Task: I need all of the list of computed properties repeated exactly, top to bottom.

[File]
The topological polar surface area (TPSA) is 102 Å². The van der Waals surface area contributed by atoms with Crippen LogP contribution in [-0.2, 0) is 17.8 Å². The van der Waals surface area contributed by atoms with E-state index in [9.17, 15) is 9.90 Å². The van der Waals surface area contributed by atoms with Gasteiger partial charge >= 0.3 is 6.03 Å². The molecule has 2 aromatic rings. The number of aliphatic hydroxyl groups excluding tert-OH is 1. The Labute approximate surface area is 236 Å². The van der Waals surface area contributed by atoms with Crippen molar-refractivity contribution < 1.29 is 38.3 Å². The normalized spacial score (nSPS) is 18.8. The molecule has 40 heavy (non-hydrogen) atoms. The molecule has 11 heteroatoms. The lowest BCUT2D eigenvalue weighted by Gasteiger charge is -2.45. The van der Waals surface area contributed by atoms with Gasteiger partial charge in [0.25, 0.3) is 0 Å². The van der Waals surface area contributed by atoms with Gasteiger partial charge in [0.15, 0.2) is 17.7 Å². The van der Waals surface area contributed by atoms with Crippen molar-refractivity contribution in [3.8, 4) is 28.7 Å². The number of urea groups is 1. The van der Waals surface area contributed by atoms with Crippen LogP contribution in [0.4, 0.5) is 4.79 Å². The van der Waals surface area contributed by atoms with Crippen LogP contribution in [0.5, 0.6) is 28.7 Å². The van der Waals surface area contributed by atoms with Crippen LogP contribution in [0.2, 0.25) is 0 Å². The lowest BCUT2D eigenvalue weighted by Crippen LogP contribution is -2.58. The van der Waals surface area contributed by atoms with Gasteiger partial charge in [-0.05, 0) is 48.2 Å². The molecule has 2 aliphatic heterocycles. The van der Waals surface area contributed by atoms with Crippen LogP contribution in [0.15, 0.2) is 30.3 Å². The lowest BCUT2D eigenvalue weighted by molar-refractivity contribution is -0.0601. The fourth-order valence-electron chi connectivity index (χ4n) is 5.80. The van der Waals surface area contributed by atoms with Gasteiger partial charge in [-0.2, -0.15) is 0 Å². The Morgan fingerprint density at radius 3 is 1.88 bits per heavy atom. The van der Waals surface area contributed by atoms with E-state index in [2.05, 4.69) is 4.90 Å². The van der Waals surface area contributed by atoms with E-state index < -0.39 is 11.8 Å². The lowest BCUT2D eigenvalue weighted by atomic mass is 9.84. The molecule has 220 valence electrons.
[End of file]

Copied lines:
The topological polar surface area (TPSA) is 102 Å². The van der Waals surface area contributed by atoms with Crippen LogP contribution in [-0.2, 0) is 17.8 Å². The van der Waals surface area contributed by atoms with E-state index in [9.17, 15) is 9.90 Å². The van der Waals surface area contributed by atoms with Gasteiger partial charge >= 0.3 is 6.03 Å². The molecule has 2 aromatic rings. The number of aliphatic hydroxyl groups excluding tert-OH is 1. The Labute approximate surface area is 236 Å². The van der Waals surface area contributed by atoms with Crippen molar-refractivity contribution < 1.29 is 38.3 Å². The normalized spacial score (nSPS) is 18.8. The molecule has 40 heavy (non-hydrogen) atoms. The molecule has 11 heteroatoms. The lowest BCUT2D eigenvalue weighted by Gasteiger charge is -2.45. The van der Waals surface area contributed by atoms with Gasteiger partial charge in [0.25, 0.3) is 0 Å². The van der Waals surface area contributed by atoms with Gasteiger partial charge in [0.15, 0.2) is 17.7 Å². The van der Waals surface area contributed by atoms with Crippen molar-refractivity contribution in [3.8, 4) is 28.7 Å². The number of urea groups is 1. The van der Waals surface area contributed by atoms with Crippen LogP contribution in [0.4, 0.5) is 4.79 Å². The van der Waals surface area contributed by atoms with Crippen LogP contribution in [0.5, 0.6) is 28.7 Å². The van der Waals surface area contributed by atoms with Crippen LogP contribution in [0.2, 0.25) is 0 Å². The lowest BCUT2D eigenvalue weighted by Crippen LogP contribution is -2.58. The van der Waals surface area contributed by atoms with Gasteiger partial charge in [-0.05, 0) is 48.2 Å². The molecule has 2 aliphatic heterocycles. The van der Waals surface area contributed by atoms with Crippen LogP contribution in [0.15, 0.2) is 30.3 Å². The lowest BCUT2D eigenvalue weighted by molar-refractivity contribution is -0.0601. The fourth-order valence-electron chi connectivity index (χ4n) is 5.80. The van der Waals surface area contributed by atoms with Gasteiger partial charge in [-0.2, -0.15) is 0 Å². The Morgan fingerprint density at radius 3 is 1.88 bits per heavy atom. The van der Waals surface area contributed by atoms with E-state index in [2.05, 4.69) is 4.90 Å². The van der Waals surface area contributed by atoms with E-state index < -0.39 is 11.8 Å². The lowest BCUT2D eigenvalue weighted by atomic mass is 9.84. The molecule has 220 valence electrons.